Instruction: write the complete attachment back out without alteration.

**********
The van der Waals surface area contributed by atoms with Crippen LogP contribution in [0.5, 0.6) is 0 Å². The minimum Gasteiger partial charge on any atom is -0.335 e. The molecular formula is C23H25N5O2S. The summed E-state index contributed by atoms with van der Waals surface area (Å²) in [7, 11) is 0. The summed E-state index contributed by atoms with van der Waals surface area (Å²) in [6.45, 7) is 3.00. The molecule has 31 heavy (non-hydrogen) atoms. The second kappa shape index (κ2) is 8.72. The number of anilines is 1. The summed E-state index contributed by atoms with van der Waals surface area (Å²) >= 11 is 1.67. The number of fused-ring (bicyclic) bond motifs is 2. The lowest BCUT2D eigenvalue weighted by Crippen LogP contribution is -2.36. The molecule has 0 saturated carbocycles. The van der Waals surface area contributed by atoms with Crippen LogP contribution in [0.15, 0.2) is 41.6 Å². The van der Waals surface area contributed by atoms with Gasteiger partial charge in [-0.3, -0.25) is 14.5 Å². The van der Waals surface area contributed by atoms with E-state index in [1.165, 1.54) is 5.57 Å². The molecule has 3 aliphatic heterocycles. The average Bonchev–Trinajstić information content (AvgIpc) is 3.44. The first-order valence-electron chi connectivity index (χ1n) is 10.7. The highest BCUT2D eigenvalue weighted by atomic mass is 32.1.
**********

The van der Waals surface area contributed by atoms with Crippen LogP contribution in [0.5, 0.6) is 0 Å². The minimum Gasteiger partial charge on any atom is -0.335 e. The molecular formula is C23H25N5O2S. The summed E-state index contributed by atoms with van der Waals surface area (Å²) in [7, 11) is 0. The summed E-state index contributed by atoms with van der Waals surface area (Å²) in [6.45, 7) is 3.00. The molecule has 31 heavy (non-hydrogen) atoms. The second kappa shape index (κ2) is 8.72. The number of anilines is 1. The summed E-state index contributed by atoms with van der Waals surface area (Å²) >= 11 is 1.67. The number of fused-ring (bicyclic) bond motifs is 2. The lowest BCUT2D eigenvalue weighted by Crippen LogP contribution is -2.36. The molecule has 0 saturated carbocycles. The van der Waals surface area contributed by atoms with Crippen LogP contribution in [0.15, 0.2) is 41.6 Å². The van der Waals surface area contributed by atoms with Gasteiger partial charge in [-0.3, -0.25) is 14.5 Å². The van der Waals surface area contributed by atoms with E-state index in [1.165, 1.54) is 5.57 Å². The molecule has 3 aliphatic heterocycles. The average Bonchev–Trinajstić information content (AvgIpc) is 3.44. The first-order valence-electron chi connectivity index (χ1n) is 10.7. The highest BCUT2D eigenvalue weighted by atomic mass is 32.1.